Ugandan rappers have worked very hard this year, probably harder than in any other year before. Deservedly, a lot of these hard working rappers have gotten their efforts noticed. One such rapper is STRAP, he of last year’s widely acclaimed Futuristic Past and other year’s Daily Reflection. This year, the Ugandan Kansas based former Ntinda kid, dropped his third studio album, Drinks and Conversation – a very well put together 15 track project, a story of stories told at your favorite bar with the boys. After dropping this game-changing record, STRAP earned himself shout outs from industry leading online publications HipHopDX.com and DJBooth.net, both praising how unique and boldly artistic this kid from Zion’s style is. Which reminds me, worthy of checking out is his “Kid from Zion” video.
- Vuqa Cypher by the Masters of Music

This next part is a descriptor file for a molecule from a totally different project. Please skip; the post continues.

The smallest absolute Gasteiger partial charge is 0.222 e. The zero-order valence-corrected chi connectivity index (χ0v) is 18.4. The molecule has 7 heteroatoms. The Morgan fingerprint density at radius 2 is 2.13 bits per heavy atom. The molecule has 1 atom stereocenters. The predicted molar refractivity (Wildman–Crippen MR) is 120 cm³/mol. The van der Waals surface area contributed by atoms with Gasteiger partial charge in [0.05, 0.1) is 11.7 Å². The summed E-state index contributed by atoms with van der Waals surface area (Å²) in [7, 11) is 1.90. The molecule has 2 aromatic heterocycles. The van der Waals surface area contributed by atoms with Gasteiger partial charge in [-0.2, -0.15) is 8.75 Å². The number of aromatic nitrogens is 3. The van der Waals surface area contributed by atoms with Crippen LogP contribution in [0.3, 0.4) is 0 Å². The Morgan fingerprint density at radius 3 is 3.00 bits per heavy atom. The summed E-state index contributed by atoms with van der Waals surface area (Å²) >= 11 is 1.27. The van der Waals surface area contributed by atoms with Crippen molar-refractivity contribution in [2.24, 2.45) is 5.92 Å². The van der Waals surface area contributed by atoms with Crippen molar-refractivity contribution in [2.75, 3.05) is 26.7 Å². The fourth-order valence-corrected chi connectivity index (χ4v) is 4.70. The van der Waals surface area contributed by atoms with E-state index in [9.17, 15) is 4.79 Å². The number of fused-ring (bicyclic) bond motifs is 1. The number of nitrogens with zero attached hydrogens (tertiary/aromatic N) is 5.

What do you get when you stack 6 of the hottest MCs and rappers, a legendary dance-hall act and new school dance-hall cat in one cypher? The Vuqa Cypher! Highly marketed (deservedly) and just what we needed around that time of the year. Made by the folks at Vuqa TV & Master’s Music, one of the higher end production houses in Kampala, Vuqa Cypher cast Ruyonga, CODE, The Mith, St. Nelly-Sade, Big Tril, Keko, Peter Miles and one of the hottest dance-hall artistes this year, Nutty Neithan. Online debates have raged on and on about why the urgency to have Peter Miles on this one, and on and on about who had the best rap verse on the cypher – with most critics considering Ruyonga’s Vuqa Cypher verse the hardest on any rap collaboration this year. Again, in IMHO the gesture of such joint efforts is what the game needs even more. Even more exciting, the Vuqa Cypher cast has since been on tour in Entebbe and Kampala.